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Thursday, January 26, 2012

National Marine Sanctuary Helps Community

The following information is provided by Jeff Gray, Superintendent of the Thunder Bay National Marine Sanctuary and Underwater Preserve:

Through research, education, and community involvement, the sanctuary works to protect the Great Lakes and their rich history for this and future generations. Education is one of our most powerful preservation and conservation tools. The sanctuary and our partners have developed programs to enhance awareness and stewardship of the Great Lakes and the ocean. Conducted on board ships, in our exhibits, and in classrooms, these programs have been delivered to everyone from kindergarteners to retirees.

We partner with educators to provide immersive experiences for students. Dozens of schools around the state participate in our underwater robotics contest. This program has set the stage for three incredible educational offerings in Northeast Michigan:

--Bob Thomson, a teacher at Sanborn Elementary in Alpena County, has woven sanctuary and ROV technology into his classroom throughout the year. Thomson also developed a week-long summer camp based on the underwater archaeology of the sanctuary and maritime technology.

Thomson class
Middle school teacher Bob Thomson helps his students maneuver their underwater robot into Thunder Bay. NOAA, Thunder Bay NMS

--At Alpena High School this spring, science teacher John Caplis will teach a class titled "Shipwreck Alley: Shipwrecks, Science, and the Marine Sanctuary." Students will explore the history, archaeology, technology, and science of the sanctuary during the trimester.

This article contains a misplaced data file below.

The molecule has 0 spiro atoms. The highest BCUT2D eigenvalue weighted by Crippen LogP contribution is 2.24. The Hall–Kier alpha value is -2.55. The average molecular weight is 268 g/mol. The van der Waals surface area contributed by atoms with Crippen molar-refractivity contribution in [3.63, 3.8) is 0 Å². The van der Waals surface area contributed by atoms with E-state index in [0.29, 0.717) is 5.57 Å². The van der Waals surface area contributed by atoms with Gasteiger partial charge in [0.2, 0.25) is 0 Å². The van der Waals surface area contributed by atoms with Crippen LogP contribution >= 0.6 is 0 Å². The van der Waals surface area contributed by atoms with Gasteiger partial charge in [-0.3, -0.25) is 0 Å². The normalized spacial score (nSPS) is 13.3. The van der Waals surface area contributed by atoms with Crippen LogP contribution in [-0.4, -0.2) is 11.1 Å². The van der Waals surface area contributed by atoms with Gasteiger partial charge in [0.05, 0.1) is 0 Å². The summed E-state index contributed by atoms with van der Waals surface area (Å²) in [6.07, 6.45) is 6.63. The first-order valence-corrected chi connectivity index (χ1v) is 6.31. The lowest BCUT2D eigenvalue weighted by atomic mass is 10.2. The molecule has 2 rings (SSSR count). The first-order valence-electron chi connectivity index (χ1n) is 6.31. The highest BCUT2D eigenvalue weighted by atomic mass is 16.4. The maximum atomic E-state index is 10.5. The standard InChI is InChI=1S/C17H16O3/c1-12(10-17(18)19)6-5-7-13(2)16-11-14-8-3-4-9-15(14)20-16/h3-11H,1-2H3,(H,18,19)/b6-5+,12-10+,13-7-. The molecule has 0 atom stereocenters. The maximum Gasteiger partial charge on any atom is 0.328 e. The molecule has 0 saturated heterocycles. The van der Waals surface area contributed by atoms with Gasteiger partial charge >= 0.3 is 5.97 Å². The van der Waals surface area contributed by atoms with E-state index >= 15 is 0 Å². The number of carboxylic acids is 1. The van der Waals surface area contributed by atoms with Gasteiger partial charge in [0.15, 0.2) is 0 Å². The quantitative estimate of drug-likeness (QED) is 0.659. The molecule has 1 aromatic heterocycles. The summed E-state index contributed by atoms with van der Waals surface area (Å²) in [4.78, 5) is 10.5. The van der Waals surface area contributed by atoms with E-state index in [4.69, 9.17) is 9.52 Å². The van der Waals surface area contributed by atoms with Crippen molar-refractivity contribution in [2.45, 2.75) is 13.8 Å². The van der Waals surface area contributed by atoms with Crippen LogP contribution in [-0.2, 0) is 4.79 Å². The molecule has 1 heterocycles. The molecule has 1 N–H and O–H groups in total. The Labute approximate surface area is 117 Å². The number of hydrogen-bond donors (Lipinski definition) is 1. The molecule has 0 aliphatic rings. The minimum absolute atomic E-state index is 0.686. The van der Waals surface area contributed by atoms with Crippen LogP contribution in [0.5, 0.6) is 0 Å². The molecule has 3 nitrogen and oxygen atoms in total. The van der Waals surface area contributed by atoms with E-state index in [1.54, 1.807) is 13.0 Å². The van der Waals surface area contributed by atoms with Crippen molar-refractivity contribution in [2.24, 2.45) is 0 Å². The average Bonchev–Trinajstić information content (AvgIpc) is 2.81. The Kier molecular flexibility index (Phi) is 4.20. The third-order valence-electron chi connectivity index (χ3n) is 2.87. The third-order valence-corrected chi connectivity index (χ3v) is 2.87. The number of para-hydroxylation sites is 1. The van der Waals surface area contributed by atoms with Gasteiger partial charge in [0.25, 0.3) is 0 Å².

--Alpena Community College is about to launch a new degree program in Marine Technology. The program will train students for careers in the "Blue Economy."  Featuring classes on technology (including ROV building and operations), underwater archaeology, diving, and working on ships, the program provides students with experiences to better prepare them for the workforce.

With these partners, we are inspiring students to be stewards and preparing them for careers in science, technology, engineering, and math. Please contact us to find out more about our education programs.

Thank you for your support of the sanctuary. As always, we welcome your feedback on Thunderstruck or any of the sanctuary's programs so
we can better serve you.


Jeff Gray, Superintendent

Thunder Bay National Marine Sanctuary

Jeff and all the folks at the Thunder Bay Sanctuary are great friends to Rogers City.  We support the Sancturay expansion into the waters off Presque Isle County as a means to preserve our priceless maritime heritage.  Keep up the good work Jeff and company.

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